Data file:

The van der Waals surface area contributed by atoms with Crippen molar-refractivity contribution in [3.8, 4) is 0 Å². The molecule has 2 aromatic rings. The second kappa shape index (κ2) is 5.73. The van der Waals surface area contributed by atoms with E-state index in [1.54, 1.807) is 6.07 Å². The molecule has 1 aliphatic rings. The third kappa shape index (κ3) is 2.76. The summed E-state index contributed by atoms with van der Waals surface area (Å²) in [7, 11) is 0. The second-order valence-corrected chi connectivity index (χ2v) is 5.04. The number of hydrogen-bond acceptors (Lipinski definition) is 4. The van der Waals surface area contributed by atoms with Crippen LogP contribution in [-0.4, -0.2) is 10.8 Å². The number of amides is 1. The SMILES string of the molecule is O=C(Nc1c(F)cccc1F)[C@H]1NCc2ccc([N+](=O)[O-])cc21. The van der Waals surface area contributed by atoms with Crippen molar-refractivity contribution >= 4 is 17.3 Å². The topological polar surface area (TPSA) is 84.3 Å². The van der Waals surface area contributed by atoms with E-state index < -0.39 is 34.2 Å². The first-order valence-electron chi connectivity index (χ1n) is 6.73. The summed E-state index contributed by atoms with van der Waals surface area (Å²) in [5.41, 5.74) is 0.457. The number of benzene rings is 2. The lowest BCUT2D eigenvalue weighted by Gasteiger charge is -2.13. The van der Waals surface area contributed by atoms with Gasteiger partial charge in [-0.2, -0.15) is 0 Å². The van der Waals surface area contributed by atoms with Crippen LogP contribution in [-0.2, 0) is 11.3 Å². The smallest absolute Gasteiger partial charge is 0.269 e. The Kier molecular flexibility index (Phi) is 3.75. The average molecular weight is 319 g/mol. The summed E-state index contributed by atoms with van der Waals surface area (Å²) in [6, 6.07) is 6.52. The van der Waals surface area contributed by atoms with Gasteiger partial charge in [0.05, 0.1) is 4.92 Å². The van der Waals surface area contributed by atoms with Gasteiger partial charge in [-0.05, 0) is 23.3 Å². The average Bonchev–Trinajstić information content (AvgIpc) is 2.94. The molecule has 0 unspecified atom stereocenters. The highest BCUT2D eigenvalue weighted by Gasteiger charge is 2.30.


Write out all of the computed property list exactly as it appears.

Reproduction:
The van der Waals surface area contributed by atoms with Crippen molar-refractivity contribution in [3.8, 4) is 0 Å². The molecule has 2 aromatic rings. The second kappa shape index (κ2) is 5.73. The van der Waals surface area contributed by atoms with E-state index in [1.54, 1.807) is 6.07 Å². The molecule has 1 aliphatic rings. The third kappa shape index (κ3) is 2.76. The summed E-state index contributed by atoms with van der Waals surface area (Å²) in [7, 11) is 0. The second-order valence-corrected chi connectivity index (χ2v) is 5.04. The number of hydrogen-bond acceptors (Lipinski definition) is 4. The van der Waals surface area contributed by atoms with Crippen LogP contribution in [-0.4, -0.2) is 10.8 Å². The number of amides is 1. The SMILES string of the molecule is O=C(Nc1c(F)cccc1F)[C@H]1NCc2ccc([N+](=O)[O-])cc21. The van der Waals surface area contributed by atoms with Crippen molar-refractivity contribution >= 4 is 17.3 Å². The topological polar surface area (TPSA) is 84.3 Å². The van der Waals surface area contributed by atoms with E-state index < -0.39 is 34.2 Å². The first-order valence-electron chi connectivity index (χ1n) is 6.73. The summed E-state index contributed by atoms with van der Waals surface area (Å²) in [5.41, 5.74) is 0.457. The number of benzene rings is 2. The lowest BCUT2D eigenvalue weighted by Gasteiger charge is -2.13. The van der Waals surface area contributed by atoms with Gasteiger partial charge in [-0.2, -0.15) is 0 Å². The van der Waals surface area contributed by atoms with Crippen LogP contribution in [-0.2, 0) is 11.3 Å². The smallest absolute Gasteiger partial charge is 0.269 e. The Kier molecular flexibility index (Phi) is 3.75. The average molecular weight is 319 g/mol. The summed E-state index contributed by atoms with van der Waals surface area (Å²) in [6, 6.07) is 6.52. The van der Waals surface area contributed by atoms with Gasteiger partial charge in [0.05, 0.1) is 4.92 Å². The van der Waals surface area contributed by atoms with Gasteiger partial charge in [-0.05, 0) is 23.3 Å². The average Bonchev–Trinajstić information content (AvgIpc) is 2.94. The molecule has 0 unspecified atom stereocenters. The highest BCUT2D eigenvalue weighted by Gasteiger charge is 2.30.